Wednesday, April 28, 2010


♫ I'm sailing away
Set an open course for the Baltic Sea
'Cause I've got to be free
Free to play guitar invisibly ♪

And with those inspiring words still echoing over the Troubador's audience, Björn Turoque strode on to the stage, microphone in hand and beer in the other, to MC the 2010 LA Regional Air Guitar Championships.

My God do I lead an awesome life! Yeah, yeah, I'm 28 and I don't know what I'm doing with my life and all of my friends are racing off and getting married and blah blah blah. But goddamn it, I spend my Saturday nights watching people in ridiculous costumes play hair-metal anthems from the 80s with imaginary instruments and that is a beautiful, beautiful thing. If you don't get that, I'm really not sure how we're friends.

Quickly, the setup: the competitors run onstage, ridiculously garbed (viz The Caplickster, in full, glorious regalia at right), and have one minute to flail away on their air axe to a song of their choice, impress the (increasingly inebriated) judges with their technical virtuosity, stage presence, and "airness",1 and flee the stage with what little shreds of their dignity they can salvage.

How glorious. How absurd. How American.

(Also, how LA: Dee and Mac from It's Always Sunny In Philadelphia were celebrity judges.)

It started off slow. The first two acts were... less than good. (The first was named Fretophile and you can imagine exactly what that was like).

Zero Prospects
And then BLAM HOLY SHIT Zero Prospects ran out on stage in crazy glam-rock regalia (her crotch clearly stuffed beneath her mini-skirt) and ROCKED THE SHIT out of my face. Notice her playing the guitar between her legs there? Yessir, that is pure, raw, unadulterated talent.

Good God, sir!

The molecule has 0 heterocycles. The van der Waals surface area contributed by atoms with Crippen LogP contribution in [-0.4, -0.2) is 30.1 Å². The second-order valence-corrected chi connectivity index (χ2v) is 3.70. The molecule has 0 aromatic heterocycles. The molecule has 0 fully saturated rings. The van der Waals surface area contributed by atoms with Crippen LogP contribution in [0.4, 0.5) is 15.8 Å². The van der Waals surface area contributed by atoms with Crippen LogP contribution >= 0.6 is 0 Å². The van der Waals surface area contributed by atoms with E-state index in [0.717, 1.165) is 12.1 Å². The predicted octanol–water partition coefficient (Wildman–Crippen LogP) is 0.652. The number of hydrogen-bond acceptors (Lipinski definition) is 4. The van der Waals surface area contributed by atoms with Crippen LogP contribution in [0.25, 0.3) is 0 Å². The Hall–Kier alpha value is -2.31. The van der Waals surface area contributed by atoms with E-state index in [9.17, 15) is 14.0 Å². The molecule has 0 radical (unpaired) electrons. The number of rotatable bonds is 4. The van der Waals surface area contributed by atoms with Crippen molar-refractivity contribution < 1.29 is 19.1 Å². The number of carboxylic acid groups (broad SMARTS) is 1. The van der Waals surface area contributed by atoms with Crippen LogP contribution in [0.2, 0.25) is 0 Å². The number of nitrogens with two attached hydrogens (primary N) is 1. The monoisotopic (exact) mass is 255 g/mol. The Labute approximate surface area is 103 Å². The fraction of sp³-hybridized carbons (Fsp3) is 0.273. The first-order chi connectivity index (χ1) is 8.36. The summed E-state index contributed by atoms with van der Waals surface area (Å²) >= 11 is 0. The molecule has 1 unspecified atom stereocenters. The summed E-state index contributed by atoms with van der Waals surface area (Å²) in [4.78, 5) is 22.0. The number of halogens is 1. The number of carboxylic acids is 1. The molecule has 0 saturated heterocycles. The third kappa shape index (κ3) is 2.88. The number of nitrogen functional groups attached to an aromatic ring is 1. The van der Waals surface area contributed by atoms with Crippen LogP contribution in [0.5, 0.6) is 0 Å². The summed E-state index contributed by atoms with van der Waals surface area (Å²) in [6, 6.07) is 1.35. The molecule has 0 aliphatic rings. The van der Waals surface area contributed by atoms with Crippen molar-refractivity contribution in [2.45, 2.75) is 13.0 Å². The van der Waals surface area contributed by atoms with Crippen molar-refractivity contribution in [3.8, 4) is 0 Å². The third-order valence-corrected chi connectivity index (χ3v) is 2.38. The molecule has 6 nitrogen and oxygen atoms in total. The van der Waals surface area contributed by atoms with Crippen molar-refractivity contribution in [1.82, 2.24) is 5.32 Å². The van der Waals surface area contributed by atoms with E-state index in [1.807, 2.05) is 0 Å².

There was a shirtless guy rocking out to System Of A Down and a number of Demon Hell Things as well, if that's your kind of thing. Also a shirtless guy in boxer shorts and a lab coat.

It's glorious -- truly, utterly glorious -- living in a city so full of out-of-work actors that people will spend weeks working up a routine so that they can run out on stage waving a huge American flag with confetti falling all around them and a working, beer-dispensing tap on their crotch and stand on stage for a scant 60 seconds to spastically fling their arms around to Poison. And for what? For the momentary amusement of a couple hipster nerds on a Saturday night? Fuck. Yes.

For Christ's sake, Thai Elvis performed.

And the woman who won? The Bride Of Rock? Oh, fuck yes she deserved to win. This is a video of her (unrehearsed) winning performance. Watch this video. I demand you watch this video. The whole thing. NOW. (Preferably in fullscreen.)

That is commitment, my friends. That is awesome. That is rock and roll.

And in a final moment of glory, for a rousing encore, the entire audience was invited onstage to join in a mass Freebird ensemble. Yours truly joined in and muddled through the solo on a very rubbery air rhythm guitar. Sublime.

[Pictures gratefully stolen from the LA Weekly. Check out the whole set.]

1 Oxford commas for everyone!

Sunday, April 18, 2010


Are you familiar with the trombottle? If not, you should be! It's the most unique1 and innovative new instrument of our time. This cleverly-constructed device, recycling two humble beer bottles and repurposing them for greater things, was developed a few scant years ago by ingenious undergraduates at the University of Oregon seeking an environmentally-friendly way to discard of their spent beverage containers. Minutes of discussion and brainstorming resulted in an initial prototype, which was painstakingly refined over several iterations. After years of research and development, the trombottle was finally released to the public in the summer of 2009.

Deceptively simple, the trombottle is constructed of two beer bottles, one slightly larger than the other. Both have their base removed (a simple task for an experienced glass cutter). The larger of the bottles is turned on its end, its neck plugged, and filled with water. The smaller of the bottles, upright, nestles cozily in its larger brother. The instrument is played by gracefully blowing across the top of the smaller bottle—as with a flute—while moving the smaller bottle up and down in the larger, effectively changing its water level and thereby the pitch. Such an elegant concept, so simple in its execution!

Finally, after years of labor, its creators have consented to provide the world with a short performance. Featured below is a performance of the Bottle Waltz, a commissioned piece written by renowned composer Keith Kirchoff. Joseph Barker, the world's foremost trombottle virtuoso, solos accompanied by accomplished bottle performers Joe and L.

Sheet music, as well as opportunities for engaging the performers, available upon request.

1 Yeah, most unique. You heard me.